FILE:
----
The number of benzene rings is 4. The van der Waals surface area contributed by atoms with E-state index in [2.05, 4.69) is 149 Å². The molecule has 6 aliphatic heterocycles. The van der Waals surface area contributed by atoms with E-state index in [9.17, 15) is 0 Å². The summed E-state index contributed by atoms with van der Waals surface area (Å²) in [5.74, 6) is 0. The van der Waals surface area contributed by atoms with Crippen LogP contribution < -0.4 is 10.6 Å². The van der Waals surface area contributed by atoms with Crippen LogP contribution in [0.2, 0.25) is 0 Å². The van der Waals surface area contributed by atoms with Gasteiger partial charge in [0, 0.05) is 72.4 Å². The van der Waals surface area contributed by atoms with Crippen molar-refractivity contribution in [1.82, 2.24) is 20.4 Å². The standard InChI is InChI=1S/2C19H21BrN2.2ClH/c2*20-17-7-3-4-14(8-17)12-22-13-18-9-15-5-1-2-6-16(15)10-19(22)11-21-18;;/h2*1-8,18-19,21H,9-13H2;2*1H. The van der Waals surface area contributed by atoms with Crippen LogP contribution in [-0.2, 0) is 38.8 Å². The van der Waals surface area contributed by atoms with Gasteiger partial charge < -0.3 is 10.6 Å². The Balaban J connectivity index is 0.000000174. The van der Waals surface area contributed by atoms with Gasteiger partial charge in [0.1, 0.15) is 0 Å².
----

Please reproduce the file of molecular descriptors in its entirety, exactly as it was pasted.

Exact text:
The number of benzene rings is 4. The van der Waals surface area contributed by atoms with E-state index in [2.05, 4.69) is 149 Å². The molecule has 6 aliphatic heterocycles. The van der Waals surface area contributed by atoms with E-state index in [9.17, 15) is 0 Å². The summed E-state index contributed by atoms with van der Waals surface area (Å²) in [5.74, 6) is 0. The van der Waals surface area contributed by atoms with Crippen LogP contribution < -0.4 is 10.6 Å². The van der Waals surface area contributed by atoms with Crippen LogP contribution in [0.2, 0.25) is 0 Å². The van der Waals surface area contributed by atoms with Gasteiger partial charge in [0, 0.05) is 72.4 Å². The van der Waals surface area contributed by atoms with Crippen molar-refractivity contribution in [1.82, 2.24) is 20.4 Å². The standard InChI is InChI=1S/2C19H21BrN2.2ClH/c2*20-17-7-3-4-14(8-17)12-22-13-18-9-15-5-1-2-6-16(15)10-19(22)11-21-18;;/h2*1-8,18-19,21H,9-13H2;2*1H. The van der Waals surface area contributed by atoms with Crippen LogP contribution in [-0.2, 0) is 38.8 Å². The van der Waals surface area contributed by atoms with Gasteiger partial charge < -0.3 is 10.6 Å². The Balaban J connectivity index is 0.000000174. The van der Waals surface area contributed by atoms with Gasteiger partial charge in [0.1, 0.15) is 0 Å².